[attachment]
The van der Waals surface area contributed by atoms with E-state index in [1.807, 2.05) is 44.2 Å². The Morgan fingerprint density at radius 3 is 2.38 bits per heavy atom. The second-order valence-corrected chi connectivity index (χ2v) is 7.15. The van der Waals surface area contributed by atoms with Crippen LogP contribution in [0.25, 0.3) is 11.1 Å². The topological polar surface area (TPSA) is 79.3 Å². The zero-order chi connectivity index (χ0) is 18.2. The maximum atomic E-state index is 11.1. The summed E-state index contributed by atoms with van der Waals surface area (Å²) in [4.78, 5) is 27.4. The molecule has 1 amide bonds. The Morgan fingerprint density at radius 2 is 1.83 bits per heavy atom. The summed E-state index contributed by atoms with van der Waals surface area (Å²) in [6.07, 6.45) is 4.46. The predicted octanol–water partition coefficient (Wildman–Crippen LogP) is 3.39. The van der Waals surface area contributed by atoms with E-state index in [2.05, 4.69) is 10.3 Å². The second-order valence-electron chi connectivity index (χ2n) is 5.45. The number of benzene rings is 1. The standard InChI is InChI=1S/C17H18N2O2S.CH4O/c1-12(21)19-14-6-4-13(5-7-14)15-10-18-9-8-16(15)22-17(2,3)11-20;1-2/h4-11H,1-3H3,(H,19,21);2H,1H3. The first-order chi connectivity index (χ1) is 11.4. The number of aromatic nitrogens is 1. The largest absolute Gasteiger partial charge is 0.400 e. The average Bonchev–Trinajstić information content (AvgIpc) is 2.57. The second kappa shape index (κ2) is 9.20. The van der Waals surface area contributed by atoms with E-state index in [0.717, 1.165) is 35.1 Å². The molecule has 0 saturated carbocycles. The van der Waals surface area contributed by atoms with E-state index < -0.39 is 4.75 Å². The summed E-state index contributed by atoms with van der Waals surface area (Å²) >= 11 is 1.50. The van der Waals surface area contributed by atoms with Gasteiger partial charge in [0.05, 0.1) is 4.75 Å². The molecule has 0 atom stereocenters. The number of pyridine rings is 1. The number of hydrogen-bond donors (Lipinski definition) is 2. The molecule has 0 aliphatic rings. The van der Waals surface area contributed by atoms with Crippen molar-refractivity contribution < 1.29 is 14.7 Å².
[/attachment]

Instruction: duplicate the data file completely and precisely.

The van der Waals surface area contributed by atoms with E-state index in [1.807, 2.05) is 44.2 Å². The Morgan fingerprint density at radius 3 is 2.38 bits per heavy atom. The second-order valence-corrected chi connectivity index (χ2v) is 7.15. The van der Waals surface area contributed by atoms with Crippen LogP contribution in [0.25, 0.3) is 11.1 Å². The topological polar surface area (TPSA) is 79.3 Å². The zero-order chi connectivity index (χ0) is 18.2. The maximum atomic E-state index is 11.1. The summed E-state index contributed by atoms with van der Waals surface area (Å²) in [4.78, 5) is 27.4. The molecule has 1 amide bonds. The Morgan fingerprint density at radius 2 is 1.83 bits per heavy atom. The summed E-state index contributed by atoms with van der Waals surface area (Å²) in [6.07, 6.45) is 4.46. The predicted octanol–water partition coefficient (Wildman–Crippen LogP) is 3.39. The van der Waals surface area contributed by atoms with E-state index in [2.05, 4.69) is 10.3 Å². The second-order valence-electron chi connectivity index (χ2n) is 5.45. The number of benzene rings is 1. The standard InChI is InChI=1S/C17H18N2O2S.CH4O/c1-12(21)19-14-6-4-13(5-7-14)15-10-18-9-8-16(15)22-17(2,3)11-20;1-2/h4-11H,1-3H3,(H,19,21);2H,1H3. The first-order chi connectivity index (χ1) is 11.4. The number of aromatic nitrogens is 1. The largest absolute Gasteiger partial charge is 0.400 e. The average Bonchev–Trinajstić information content (AvgIpc) is 2.57. The second kappa shape index (κ2) is 9.20. The van der Waals surface area contributed by atoms with E-state index in [0.717, 1.165) is 35.1 Å². The molecule has 0 saturated carbocycles. The van der Waals surface area contributed by atoms with E-state index < -0.39 is 4.75 Å². The summed E-state index contributed by atoms with van der Waals surface area (Å²) >= 11 is 1.50. The van der Waals surface area contributed by atoms with Gasteiger partial charge in [0.05, 0.1) is 4.75 Å². The molecule has 0 atom stereocenters. The number of pyridine rings is 1. The number of hydrogen-bond donors (Lipinski definition) is 2. The molecule has 0 aliphatic rings. The van der Waals surface area contributed by atoms with Crippen molar-refractivity contribution < 1.29 is 14.7 Å².